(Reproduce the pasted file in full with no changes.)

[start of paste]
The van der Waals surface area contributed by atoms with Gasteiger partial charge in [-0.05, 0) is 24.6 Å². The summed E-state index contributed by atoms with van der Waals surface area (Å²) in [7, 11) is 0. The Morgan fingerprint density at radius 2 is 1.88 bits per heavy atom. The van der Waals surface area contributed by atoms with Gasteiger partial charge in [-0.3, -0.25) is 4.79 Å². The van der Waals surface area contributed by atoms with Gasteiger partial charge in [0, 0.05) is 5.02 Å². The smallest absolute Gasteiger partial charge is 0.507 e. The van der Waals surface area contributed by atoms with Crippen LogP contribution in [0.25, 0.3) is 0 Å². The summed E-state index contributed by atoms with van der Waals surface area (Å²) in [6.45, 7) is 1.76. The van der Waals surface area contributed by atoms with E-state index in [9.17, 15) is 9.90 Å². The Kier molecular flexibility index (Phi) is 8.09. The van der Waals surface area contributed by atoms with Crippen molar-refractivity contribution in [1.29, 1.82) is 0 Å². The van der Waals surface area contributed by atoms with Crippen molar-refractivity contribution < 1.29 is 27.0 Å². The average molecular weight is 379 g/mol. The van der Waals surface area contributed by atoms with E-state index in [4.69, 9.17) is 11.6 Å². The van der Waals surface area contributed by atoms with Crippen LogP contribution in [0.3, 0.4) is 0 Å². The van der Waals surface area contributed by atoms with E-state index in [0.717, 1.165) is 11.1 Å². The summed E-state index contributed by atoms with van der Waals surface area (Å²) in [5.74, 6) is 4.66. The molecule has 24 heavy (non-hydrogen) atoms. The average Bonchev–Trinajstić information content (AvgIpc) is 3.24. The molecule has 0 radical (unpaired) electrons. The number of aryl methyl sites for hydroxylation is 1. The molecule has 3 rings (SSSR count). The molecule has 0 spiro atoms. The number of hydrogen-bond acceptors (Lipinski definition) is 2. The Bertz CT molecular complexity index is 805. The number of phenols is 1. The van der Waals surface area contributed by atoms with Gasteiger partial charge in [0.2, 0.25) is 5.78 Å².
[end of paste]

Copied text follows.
The van der Waals surface area contributed by atoms with Gasteiger partial charge in [-0.05, 0) is 24.6 Å². The summed E-state index contributed by atoms with van der Waals surface area (Å²) in [7, 11) is 0. The Morgan fingerprint density at radius 2 is 1.88 bits per heavy atom. The van der Waals surface area contributed by atoms with Gasteiger partial charge in [-0.3, -0.25) is 4.79 Å². The van der Waals surface area contributed by atoms with Gasteiger partial charge in [0, 0.05) is 5.02 Å². The smallest absolute Gasteiger partial charge is 0.507 e. The van der Waals surface area contributed by atoms with Crippen LogP contribution in [0.25, 0.3) is 0 Å². The summed E-state index contributed by atoms with van der Waals surface area (Å²) in [6.45, 7) is 1.76. The van der Waals surface area contributed by atoms with E-state index in [9.17, 15) is 9.90 Å². The Kier molecular flexibility index (Phi) is 8.09. The van der Waals surface area contributed by atoms with Crippen molar-refractivity contribution in [1.29, 1.82) is 0 Å². The van der Waals surface area contributed by atoms with Crippen molar-refractivity contribution < 1.29 is 27.0 Å². The average molecular weight is 379 g/mol. The van der Waals surface area contributed by atoms with E-state index in [4.69, 9.17) is 11.6 Å². The van der Waals surface area contributed by atoms with Crippen LogP contribution in [0.3, 0.4) is 0 Å². The van der Waals surface area contributed by atoms with E-state index in [0.717, 1.165) is 11.1 Å². The summed E-state index contributed by atoms with van der Waals surface area (Å²) in [5.74, 6) is 4.66. The molecule has 24 heavy (non-hydrogen) atoms. The average Bonchev–Trinajstić information content (AvgIpc) is 3.24. The molecule has 0 radical (unpaired) electrons. The number of aryl methyl sites for hydroxylation is 1. The molecule has 3 rings (SSSR count). The molecule has 0 spiro atoms. The number of hydrogen-bond acceptors (Lipinski definition) is 2. The Bertz CT molecular complexity index is 805. The number of phenols is 1. The van der Waals surface area contributed by atoms with Gasteiger partial charge in [0.2, 0.25) is 5.78 Å².